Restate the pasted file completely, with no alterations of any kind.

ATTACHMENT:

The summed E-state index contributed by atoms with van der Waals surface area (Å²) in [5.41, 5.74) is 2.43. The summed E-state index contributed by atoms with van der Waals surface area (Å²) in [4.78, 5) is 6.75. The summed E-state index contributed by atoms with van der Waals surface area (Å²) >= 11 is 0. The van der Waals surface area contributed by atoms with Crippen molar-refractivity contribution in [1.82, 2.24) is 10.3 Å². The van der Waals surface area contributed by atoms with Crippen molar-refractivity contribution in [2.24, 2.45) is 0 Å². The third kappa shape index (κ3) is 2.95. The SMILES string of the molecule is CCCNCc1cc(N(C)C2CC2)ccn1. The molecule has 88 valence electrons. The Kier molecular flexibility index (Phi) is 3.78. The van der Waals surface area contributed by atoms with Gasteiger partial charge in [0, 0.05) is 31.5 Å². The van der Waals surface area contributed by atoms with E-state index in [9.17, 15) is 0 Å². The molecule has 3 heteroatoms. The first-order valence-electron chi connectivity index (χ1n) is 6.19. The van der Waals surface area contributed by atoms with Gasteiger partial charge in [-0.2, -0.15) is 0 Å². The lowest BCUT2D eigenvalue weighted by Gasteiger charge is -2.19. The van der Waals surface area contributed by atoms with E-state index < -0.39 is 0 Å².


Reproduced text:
The summed E-state index contributed by atoms with van der Waals surface area (Å²) in [5.41, 5.74) is 2.43. The summed E-state index contributed by atoms with van der Waals surface area (Å²) in [4.78, 5) is 6.75. The summed E-state index contributed by atoms with van der Waals surface area (Å²) >= 11 is 0. The van der Waals surface area contributed by atoms with Crippen molar-refractivity contribution in [1.82, 2.24) is 10.3 Å². The van der Waals surface area contributed by atoms with Crippen molar-refractivity contribution in [2.24, 2.45) is 0 Å². The third kappa shape index (κ3) is 2.95. The SMILES string of the molecule is CCCNCc1cc(N(C)C2CC2)ccn1. The molecule has 88 valence electrons. The Kier molecular flexibility index (Phi) is 3.78. The van der Waals surface area contributed by atoms with Gasteiger partial charge in [0, 0.05) is 31.5 Å². The van der Waals surface area contributed by atoms with E-state index in [9.17, 15) is 0 Å². The molecule has 3 heteroatoms. The first-order valence-electron chi connectivity index (χ1n) is 6.19. The van der Waals surface area contributed by atoms with Gasteiger partial charge in [-0.2, -0.15) is 0 Å². The lowest BCUT2D eigenvalue weighted by Gasteiger charge is -2.19. The van der Waals surface area contributed by atoms with E-state index < -0.39 is 0 Å².